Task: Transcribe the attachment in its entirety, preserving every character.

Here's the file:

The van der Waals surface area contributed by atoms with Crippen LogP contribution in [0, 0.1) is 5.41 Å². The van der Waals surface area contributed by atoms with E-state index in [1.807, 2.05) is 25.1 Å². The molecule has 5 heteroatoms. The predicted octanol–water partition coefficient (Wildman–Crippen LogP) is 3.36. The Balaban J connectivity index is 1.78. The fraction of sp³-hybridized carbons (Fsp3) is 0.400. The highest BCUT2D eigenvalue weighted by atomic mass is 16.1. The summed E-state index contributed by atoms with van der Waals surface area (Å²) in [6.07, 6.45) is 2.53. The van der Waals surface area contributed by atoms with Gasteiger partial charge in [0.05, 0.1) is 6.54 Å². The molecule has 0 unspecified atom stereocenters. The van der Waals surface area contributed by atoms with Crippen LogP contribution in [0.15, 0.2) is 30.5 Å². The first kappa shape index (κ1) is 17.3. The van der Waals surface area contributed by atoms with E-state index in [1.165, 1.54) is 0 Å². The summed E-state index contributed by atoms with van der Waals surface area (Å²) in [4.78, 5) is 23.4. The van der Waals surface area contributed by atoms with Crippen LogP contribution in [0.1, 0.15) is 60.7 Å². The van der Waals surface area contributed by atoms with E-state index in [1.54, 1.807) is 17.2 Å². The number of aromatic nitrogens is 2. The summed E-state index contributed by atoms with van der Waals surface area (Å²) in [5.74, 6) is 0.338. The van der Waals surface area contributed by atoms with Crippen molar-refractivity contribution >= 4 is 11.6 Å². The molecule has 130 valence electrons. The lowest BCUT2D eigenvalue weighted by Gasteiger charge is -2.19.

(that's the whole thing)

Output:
The van der Waals surface area contributed by atoms with Crippen LogP contribution in [0, 0.1) is 5.41 Å². The van der Waals surface area contributed by atoms with E-state index in [1.807, 2.05) is 25.1 Å². The molecule has 5 heteroatoms. The predicted octanol–water partition coefficient (Wildman–Crippen LogP) is 3.36. The Balaban J connectivity index is 1.78. The fraction of sp³-hybridized carbons (Fsp3) is 0.400. The highest BCUT2D eigenvalue weighted by atomic mass is 16.1. The summed E-state index contributed by atoms with van der Waals surface area (Å²) in [6.07, 6.45) is 2.53. The van der Waals surface area contributed by atoms with Gasteiger partial charge in [0.05, 0.1) is 6.54 Å². The molecule has 0 unspecified atom stereocenters. The van der Waals surface area contributed by atoms with Crippen LogP contribution in [0.15, 0.2) is 30.5 Å². The first kappa shape index (κ1) is 17.3. The van der Waals surface area contributed by atoms with E-state index in [1.165, 1.54) is 0 Å². The summed E-state index contributed by atoms with van der Waals surface area (Å²) in [4.78, 5) is 23.4. The van der Waals surface area contributed by atoms with Crippen LogP contribution in [0.1, 0.15) is 60.7 Å². The van der Waals surface area contributed by atoms with E-state index in [1.54, 1.807) is 17.2 Å². The number of aromatic nitrogens is 2. The summed E-state index contributed by atoms with van der Waals surface area (Å²) in [5.74, 6) is 0.338. The van der Waals surface area contributed by atoms with Crippen molar-refractivity contribution >= 4 is 11.6 Å². The molecule has 130 valence electrons. The lowest BCUT2D eigenvalue weighted by Gasteiger charge is -2.19.